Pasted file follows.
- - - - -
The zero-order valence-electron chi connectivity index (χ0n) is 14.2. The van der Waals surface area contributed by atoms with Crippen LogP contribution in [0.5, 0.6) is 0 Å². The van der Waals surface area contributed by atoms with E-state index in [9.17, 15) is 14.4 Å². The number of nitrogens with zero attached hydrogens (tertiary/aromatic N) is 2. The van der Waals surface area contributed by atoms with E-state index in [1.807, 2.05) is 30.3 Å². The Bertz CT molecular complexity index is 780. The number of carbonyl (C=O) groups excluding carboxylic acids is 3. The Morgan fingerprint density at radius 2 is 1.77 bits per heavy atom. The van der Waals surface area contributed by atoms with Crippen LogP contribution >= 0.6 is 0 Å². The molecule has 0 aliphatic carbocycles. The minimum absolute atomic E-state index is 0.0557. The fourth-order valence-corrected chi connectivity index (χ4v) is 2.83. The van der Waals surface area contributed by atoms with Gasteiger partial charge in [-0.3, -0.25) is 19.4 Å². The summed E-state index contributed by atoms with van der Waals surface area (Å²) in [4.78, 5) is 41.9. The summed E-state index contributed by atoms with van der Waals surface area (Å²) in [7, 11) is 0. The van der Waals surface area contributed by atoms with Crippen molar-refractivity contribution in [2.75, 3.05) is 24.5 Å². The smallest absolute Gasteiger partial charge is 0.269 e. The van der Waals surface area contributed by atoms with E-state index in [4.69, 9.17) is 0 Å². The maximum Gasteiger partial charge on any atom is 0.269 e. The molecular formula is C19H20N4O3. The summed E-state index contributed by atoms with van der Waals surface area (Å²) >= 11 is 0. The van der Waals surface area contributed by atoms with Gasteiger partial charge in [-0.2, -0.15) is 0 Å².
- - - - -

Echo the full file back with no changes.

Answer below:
The zero-order valence-electron chi connectivity index (χ0n) is 14.2. The van der Waals surface area contributed by atoms with Crippen LogP contribution in [0.5, 0.6) is 0 Å². The van der Waals surface area contributed by atoms with E-state index in [9.17, 15) is 14.4 Å². The number of nitrogens with zero attached hydrogens (tertiary/aromatic N) is 2. The van der Waals surface area contributed by atoms with E-state index in [1.807, 2.05) is 30.3 Å². The Bertz CT molecular complexity index is 780. The number of carbonyl (C=O) groups excluding carboxylic acids is 3. The Morgan fingerprint density at radius 2 is 1.77 bits per heavy atom. The van der Waals surface area contributed by atoms with Crippen LogP contribution >= 0.6 is 0 Å². The molecule has 0 aliphatic carbocycles. The minimum absolute atomic E-state index is 0.0557. The fourth-order valence-corrected chi connectivity index (χ4v) is 2.83. The van der Waals surface area contributed by atoms with Gasteiger partial charge in [-0.3, -0.25) is 19.4 Å². The summed E-state index contributed by atoms with van der Waals surface area (Å²) in [4.78, 5) is 41.9. The summed E-state index contributed by atoms with van der Waals surface area (Å²) in [7, 11) is 0. The van der Waals surface area contributed by atoms with Crippen molar-refractivity contribution in [2.75, 3.05) is 24.5 Å². The smallest absolute Gasteiger partial charge is 0.269 e. The van der Waals surface area contributed by atoms with E-state index in [4.69, 9.17) is 0 Å². The maximum Gasteiger partial charge on any atom is 0.269 e. The molecular formula is C19H20N4O3. The summed E-state index contributed by atoms with van der Waals surface area (Å²) >= 11 is 0. The van der Waals surface area contributed by atoms with Gasteiger partial charge in [-0.2, -0.15) is 0 Å².